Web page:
Regarding kidney ROI extraction, a normalized distance map that computed the distance between every pixel position and the center position of the mask was applied in order to separate the outer area from the kidney using 0.5 as the threshold value. Gaussian mixture modeling with three brightness classes was adopted to extract only the cortex and to avoid other anatomical structures and image artifacts. The brightest class had a range higher than that of the cortex, such as the calyx and renal pelvis. The area containing the median brightness class was considered to be the renal cortex. The lowest class was clustered lower than the cortex brightness, such as medullary pyramids and image artifacts caused by rib shadows. To extract the kidney ROI from the homogeneous parenchyma area, the sliding window technique was used to identify the location having minimum variation with the average value of the median class of Gaussian mixture modeling [16].
The liver ROI was located in the liver parenchyma area and had similar depth to the kidney ROI to minimize the brightness variation. Three classes of Gaussian mixture modeling were also used to extract only liver parenchyma, avoiding other anatomical structures and image artifacts. The brightest class was assumed to be the range higher than that of the parenchyma, such as the vessel wall. The area containing the median class was considered to be liver parenchyma. The lowest class was darker than the parenchyma and was considered to be vessel and rib shadowing. The ROI was extracted by the same algorithm used for kidney ROI extraction. Finally, liver and kidney ROIs measuring 15×15 mm2 were extracted and the HRI value was calculated as the ratio of the average brightness of the liver and kidney ROIs (Fig. 2).

Agreement of the Measured HRI between the DCNN and Radiologists

To compare measurements of the HRI between the automated HRI algorithm and the radiologists, a dedicated application made using Python 3.5 was used. It randomly displayed an anonymized grayscale US image from 294 patients. First, the automated algorithm using DCNN calculated each HRI from 294 subjects using grayscale US images. Then, two board-certified radiologists (D.I.C. and T.W.K. with 8 and 13 years of experience in performing and interpreting abdominal US images, respectively) were independently asked to draw ROIs on the liver and the kidney on the US images to measure the HRI values using same dataset as the simulation test program (Fig. 3). The average echogenicity of each ROI and the HRI were automatically calculated.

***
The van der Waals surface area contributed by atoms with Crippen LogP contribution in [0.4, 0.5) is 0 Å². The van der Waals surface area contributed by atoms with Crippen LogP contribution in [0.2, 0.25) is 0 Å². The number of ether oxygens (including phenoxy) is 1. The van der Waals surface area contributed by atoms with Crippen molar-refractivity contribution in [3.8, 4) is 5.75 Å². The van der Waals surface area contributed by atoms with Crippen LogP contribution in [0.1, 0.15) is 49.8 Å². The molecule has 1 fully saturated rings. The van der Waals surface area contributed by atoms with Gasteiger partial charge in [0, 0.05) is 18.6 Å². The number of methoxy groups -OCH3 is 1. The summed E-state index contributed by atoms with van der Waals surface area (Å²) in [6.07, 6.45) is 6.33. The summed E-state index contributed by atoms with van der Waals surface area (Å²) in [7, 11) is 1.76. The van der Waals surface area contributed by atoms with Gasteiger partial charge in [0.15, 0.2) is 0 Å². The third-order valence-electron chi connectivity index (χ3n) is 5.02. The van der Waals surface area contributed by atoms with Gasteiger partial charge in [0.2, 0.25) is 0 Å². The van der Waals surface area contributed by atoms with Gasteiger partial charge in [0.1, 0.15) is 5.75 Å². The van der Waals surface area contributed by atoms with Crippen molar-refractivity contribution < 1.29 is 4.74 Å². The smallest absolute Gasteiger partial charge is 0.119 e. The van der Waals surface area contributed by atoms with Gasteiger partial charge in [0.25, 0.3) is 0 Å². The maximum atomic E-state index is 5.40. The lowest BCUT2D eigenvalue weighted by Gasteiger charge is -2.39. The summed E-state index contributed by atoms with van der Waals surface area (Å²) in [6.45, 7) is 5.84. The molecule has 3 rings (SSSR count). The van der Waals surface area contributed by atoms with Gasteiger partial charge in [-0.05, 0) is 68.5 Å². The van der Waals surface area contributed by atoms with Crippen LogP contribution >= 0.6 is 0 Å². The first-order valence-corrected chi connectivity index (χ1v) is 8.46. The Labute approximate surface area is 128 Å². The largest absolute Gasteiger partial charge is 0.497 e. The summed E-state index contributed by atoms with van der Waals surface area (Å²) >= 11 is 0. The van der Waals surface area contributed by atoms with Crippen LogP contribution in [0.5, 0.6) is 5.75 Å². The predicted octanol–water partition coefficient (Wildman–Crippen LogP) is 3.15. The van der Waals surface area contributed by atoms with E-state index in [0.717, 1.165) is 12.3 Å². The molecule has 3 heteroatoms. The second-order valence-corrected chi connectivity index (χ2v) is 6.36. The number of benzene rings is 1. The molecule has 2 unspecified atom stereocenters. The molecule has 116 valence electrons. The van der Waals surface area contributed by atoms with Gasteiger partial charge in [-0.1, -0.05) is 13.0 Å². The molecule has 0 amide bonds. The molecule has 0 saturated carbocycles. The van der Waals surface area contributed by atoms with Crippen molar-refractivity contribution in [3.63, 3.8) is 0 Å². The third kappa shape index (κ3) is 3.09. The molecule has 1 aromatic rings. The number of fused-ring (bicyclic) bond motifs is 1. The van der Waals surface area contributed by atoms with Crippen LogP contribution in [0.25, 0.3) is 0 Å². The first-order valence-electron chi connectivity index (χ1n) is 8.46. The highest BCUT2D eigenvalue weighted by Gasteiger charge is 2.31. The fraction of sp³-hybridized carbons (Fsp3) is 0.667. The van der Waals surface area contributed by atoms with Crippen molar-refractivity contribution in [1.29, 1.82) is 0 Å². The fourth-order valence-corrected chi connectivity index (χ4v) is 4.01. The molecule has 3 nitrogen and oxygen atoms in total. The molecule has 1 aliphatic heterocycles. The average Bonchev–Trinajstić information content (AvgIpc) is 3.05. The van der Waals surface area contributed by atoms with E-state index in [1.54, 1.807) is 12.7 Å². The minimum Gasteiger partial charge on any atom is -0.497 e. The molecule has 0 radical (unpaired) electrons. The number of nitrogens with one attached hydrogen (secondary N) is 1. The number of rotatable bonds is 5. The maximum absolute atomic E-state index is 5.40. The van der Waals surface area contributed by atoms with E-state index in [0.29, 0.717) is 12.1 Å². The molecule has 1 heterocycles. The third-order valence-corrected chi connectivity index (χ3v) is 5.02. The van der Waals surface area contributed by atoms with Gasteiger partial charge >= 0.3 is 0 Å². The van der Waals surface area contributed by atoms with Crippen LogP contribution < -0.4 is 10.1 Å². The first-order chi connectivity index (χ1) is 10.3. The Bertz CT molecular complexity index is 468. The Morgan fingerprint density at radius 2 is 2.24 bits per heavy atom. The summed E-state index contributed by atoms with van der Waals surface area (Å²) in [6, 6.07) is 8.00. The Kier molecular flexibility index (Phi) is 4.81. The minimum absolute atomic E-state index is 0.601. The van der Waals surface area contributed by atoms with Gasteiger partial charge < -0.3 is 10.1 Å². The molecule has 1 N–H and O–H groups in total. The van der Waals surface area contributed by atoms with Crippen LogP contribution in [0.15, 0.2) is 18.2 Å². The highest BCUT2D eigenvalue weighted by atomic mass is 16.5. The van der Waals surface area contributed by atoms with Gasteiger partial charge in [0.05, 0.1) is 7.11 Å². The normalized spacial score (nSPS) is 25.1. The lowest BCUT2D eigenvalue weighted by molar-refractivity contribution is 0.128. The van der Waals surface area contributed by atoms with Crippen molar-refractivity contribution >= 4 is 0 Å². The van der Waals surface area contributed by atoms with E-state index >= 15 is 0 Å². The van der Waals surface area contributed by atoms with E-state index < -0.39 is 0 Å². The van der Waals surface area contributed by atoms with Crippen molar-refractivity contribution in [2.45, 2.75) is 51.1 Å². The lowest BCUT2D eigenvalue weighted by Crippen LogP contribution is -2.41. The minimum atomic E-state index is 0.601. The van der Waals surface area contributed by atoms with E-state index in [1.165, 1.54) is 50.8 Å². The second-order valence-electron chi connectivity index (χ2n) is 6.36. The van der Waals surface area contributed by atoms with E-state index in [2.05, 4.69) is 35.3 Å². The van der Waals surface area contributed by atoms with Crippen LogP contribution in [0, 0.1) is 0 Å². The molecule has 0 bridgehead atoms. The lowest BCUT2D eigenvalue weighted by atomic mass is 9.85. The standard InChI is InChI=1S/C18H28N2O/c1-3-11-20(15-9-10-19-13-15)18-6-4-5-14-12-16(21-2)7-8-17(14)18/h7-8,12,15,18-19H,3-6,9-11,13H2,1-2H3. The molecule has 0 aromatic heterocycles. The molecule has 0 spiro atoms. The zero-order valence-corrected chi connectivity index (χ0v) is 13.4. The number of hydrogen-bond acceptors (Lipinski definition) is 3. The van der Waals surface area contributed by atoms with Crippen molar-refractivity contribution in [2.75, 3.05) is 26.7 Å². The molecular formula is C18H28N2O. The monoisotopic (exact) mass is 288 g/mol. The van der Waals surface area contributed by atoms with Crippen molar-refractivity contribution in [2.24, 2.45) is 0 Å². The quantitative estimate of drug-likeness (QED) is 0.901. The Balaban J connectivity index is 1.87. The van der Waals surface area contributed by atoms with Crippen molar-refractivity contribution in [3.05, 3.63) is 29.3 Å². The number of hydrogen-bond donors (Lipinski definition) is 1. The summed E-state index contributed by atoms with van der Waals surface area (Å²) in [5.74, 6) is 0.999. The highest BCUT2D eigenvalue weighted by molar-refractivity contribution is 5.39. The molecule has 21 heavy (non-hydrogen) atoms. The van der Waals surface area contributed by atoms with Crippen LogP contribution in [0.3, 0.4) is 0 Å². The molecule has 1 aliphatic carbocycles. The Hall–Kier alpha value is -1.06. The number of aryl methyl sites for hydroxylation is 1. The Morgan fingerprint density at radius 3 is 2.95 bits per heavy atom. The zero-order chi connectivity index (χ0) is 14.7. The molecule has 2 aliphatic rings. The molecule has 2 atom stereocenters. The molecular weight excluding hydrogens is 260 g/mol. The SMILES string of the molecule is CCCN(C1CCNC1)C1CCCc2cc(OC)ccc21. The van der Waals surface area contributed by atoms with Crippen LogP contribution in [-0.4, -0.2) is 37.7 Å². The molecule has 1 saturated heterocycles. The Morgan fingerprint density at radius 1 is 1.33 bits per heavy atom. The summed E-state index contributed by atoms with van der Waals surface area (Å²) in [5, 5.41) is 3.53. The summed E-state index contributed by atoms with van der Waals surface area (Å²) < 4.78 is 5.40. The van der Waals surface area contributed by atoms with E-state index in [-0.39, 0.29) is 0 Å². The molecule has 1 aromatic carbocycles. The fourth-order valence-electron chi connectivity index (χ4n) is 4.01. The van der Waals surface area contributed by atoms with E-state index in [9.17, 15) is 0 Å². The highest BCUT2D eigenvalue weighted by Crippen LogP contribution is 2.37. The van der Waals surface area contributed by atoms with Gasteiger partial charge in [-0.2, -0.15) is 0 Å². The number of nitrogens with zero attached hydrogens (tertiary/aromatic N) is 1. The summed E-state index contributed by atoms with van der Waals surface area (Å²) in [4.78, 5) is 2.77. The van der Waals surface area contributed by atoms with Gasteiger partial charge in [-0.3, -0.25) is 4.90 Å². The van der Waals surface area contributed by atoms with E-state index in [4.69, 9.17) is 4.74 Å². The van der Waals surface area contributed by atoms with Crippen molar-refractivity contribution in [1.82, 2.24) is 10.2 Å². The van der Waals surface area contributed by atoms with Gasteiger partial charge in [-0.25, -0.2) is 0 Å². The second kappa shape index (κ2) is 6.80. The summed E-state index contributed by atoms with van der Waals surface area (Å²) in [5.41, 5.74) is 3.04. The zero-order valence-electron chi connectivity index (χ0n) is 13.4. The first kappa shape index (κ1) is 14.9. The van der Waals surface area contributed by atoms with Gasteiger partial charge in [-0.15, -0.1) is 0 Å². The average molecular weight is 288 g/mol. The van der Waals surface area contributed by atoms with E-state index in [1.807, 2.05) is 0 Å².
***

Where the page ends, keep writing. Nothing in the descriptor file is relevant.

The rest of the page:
Statistical Analysis

To evaluate the intraobserver agreement, each radiologist measured the HRI two times. After the first measurement session, a 4-week interval was given until the second session to minimize learning bias. In addition, interobserver agreements between the first and second hepatic and renal brightness measurements and the calculated HRI were evaluated for each radiologist. Intraclass correlation coefficients (ICCs) were calculated to evaluate intraobserver and interobserver agreements of the same task by both radiologists and between the average values of the two radiologists and the DCNN. In addition, a Bland-Altman plot was used to analyze intraobserver agreement. The interpretation of ICCs was as follows: poor agreement was shown by an ICC of 0-0.50, moderate agreement by an ICC of 0.51-0.70, high agreement by an ICC of 0.71-0.90, and excellent agreement by an ICC of 0.91-1.0 [17]. Statistical analyses were performed using SAS version 9.4 (SAS Institute Inc., Cary, NC, USA). A P-value of <0.05 was considered to indicate statistical significance.

Results

Subject Characteristics

Table 1 shows the baseline characteristics of the 294 subjects. There were 205 men (69.7%), 95 subjects (32.3%) had a normal liver, 198 subjects (67.3%) had mild fatty liver, and one subject (0.3%) had a moderate degree of fatty liver on histology. No subjects had severe fatty liver or diabetes mellitus. Three subjects (1.0%) were receiving medication for hypertension.

Intraobserver and Interobserver Agreement of the Measured Brightness Values of the Liver and the Right Kidney, and the Calculated HRI Values between Two Radiologists

The results of the measured brightness values of the liver and the right kidney, and the calculated HRI values of the two radiologists are shown in Table 2. The ICCs between the first and second sessions for hepatic and renal brightness measurements and the calculated HRI were 0.878 (95% confidence interval [CI], 0.849 to 0.902), 0.905 (95% CI, 0.882 to 0.924), and 0.701 (95% CI, 0.638 to 0.755) for the first observer and 0.935 (95% CI, 0.919 to 0.948), 0.890 (95% CI, 0.863 to 0.911), and 0.703 (95% CI, 0.641 to 0.757) for the second observer, respectively; they ranged from high to excellent agreement. The ICCs for interobserver agreement between the two radiologists for hepatic and renal brightness measurements and the calculated HRI were 0.892 (95% CI, 0.866 to 0.913), 0.898 (95% CI, 0.873 to 0.918), and 0.681 (95% CI, 0.615 to 0.738) for the first session and 0.920 (95% CI, 0.901 to 0.936), 0.874 (95% CI, 0.844 to 0.898), and 0.579 (95% CI, 0.497 to 0.650) for the second session, respectively; these values ranged from moderate to excellent agreement (Table 3, Fig. 4).